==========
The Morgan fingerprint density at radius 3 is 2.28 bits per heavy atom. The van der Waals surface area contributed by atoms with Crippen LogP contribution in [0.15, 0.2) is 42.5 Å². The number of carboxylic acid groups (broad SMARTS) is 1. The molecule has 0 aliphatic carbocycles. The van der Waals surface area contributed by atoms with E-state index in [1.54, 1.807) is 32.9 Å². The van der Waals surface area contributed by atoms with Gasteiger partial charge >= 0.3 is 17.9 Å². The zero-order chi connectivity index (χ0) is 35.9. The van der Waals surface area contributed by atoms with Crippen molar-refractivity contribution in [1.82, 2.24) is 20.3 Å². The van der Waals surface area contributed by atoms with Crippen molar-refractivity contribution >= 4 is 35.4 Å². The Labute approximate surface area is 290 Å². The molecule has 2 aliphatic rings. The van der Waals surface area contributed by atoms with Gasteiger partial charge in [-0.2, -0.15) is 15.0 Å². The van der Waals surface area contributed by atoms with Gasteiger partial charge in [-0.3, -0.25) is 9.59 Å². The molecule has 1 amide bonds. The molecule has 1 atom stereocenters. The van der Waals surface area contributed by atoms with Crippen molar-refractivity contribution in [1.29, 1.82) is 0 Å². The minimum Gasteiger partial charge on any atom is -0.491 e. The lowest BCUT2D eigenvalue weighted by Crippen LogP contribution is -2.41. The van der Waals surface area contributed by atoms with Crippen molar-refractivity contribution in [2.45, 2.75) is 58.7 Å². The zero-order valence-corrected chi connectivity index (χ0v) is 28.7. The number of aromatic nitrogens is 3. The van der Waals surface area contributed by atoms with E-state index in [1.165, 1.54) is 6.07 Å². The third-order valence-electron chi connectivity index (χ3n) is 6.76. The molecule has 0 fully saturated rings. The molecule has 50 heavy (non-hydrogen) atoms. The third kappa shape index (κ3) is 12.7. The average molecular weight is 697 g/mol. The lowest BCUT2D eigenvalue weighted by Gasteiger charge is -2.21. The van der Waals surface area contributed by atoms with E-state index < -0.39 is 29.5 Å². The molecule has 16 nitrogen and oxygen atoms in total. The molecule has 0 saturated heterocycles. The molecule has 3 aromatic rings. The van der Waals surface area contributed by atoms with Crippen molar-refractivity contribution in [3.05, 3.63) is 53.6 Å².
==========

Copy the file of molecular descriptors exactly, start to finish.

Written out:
The Morgan fingerprint density at radius 3 is 2.28 bits per heavy atom. The van der Waals surface area contributed by atoms with Crippen LogP contribution in [0.15, 0.2) is 42.5 Å². The number of carboxylic acid groups (broad SMARTS) is 1. The molecule has 0 aliphatic carbocycles. The van der Waals surface area contributed by atoms with E-state index in [1.54, 1.807) is 32.9 Å². The van der Waals surface area contributed by atoms with Gasteiger partial charge >= 0.3 is 17.9 Å². The zero-order chi connectivity index (χ0) is 35.9. The van der Waals surface area contributed by atoms with Crippen molar-refractivity contribution in [1.82, 2.24) is 20.3 Å². The van der Waals surface area contributed by atoms with Crippen molar-refractivity contribution >= 4 is 35.4 Å². The Labute approximate surface area is 290 Å². The molecule has 2 aliphatic rings. The van der Waals surface area contributed by atoms with Gasteiger partial charge in [-0.2, -0.15) is 15.0 Å². The van der Waals surface area contributed by atoms with Gasteiger partial charge in [-0.3, -0.25) is 9.59 Å². The molecule has 1 amide bonds. The molecule has 1 atom stereocenters. The van der Waals surface area contributed by atoms with Crippen molar-refractivity contribution in [1.29, 1.82) is 0 Å². The minimum Gasteiger partial charge on any atom is -0.491 e. The lowest BCUT2D eigenvalue weighted by Crippen LogP contribution is -2.41. The van der Waals surface area contributed by atoms with Crippen molar-refractivity contribution in [2.45, 2.75) is 58.7 Å². The zero-order valence-corrected chi connectivity index (χ0v) is 28.7. The number of aromatic nitrogens is 3. The van der Waals surface area contributed by atoms with E-state index in [1.165, 1.54) is 6.07 Å². The third-order valence-electron chi connectivity index (χ3n) is 6.76. The molecule has 0 fully saturated rings. The molecule has 50 heavy (non-hydrogen) atoms. The third kappa shape index (κ3) is 12.7. The average molecular weight is 697 g/mol. The lowest BCUT2D eigenvalue weighted by Gasteiger charge is -2.21. The van der Waals surface area contributed by atoms with E-state index < -0.39 is 29.5 Å². The molecule has 16 nitrogen and oxygen atoms in total. The molecule has 0 saturated heterocycles. The molecule has 3 aromatic rings. The van der Waals surface area contributed by atoms with Crippen molar-refractivity contribution in [3.05, 3.63) is 53.6 Å².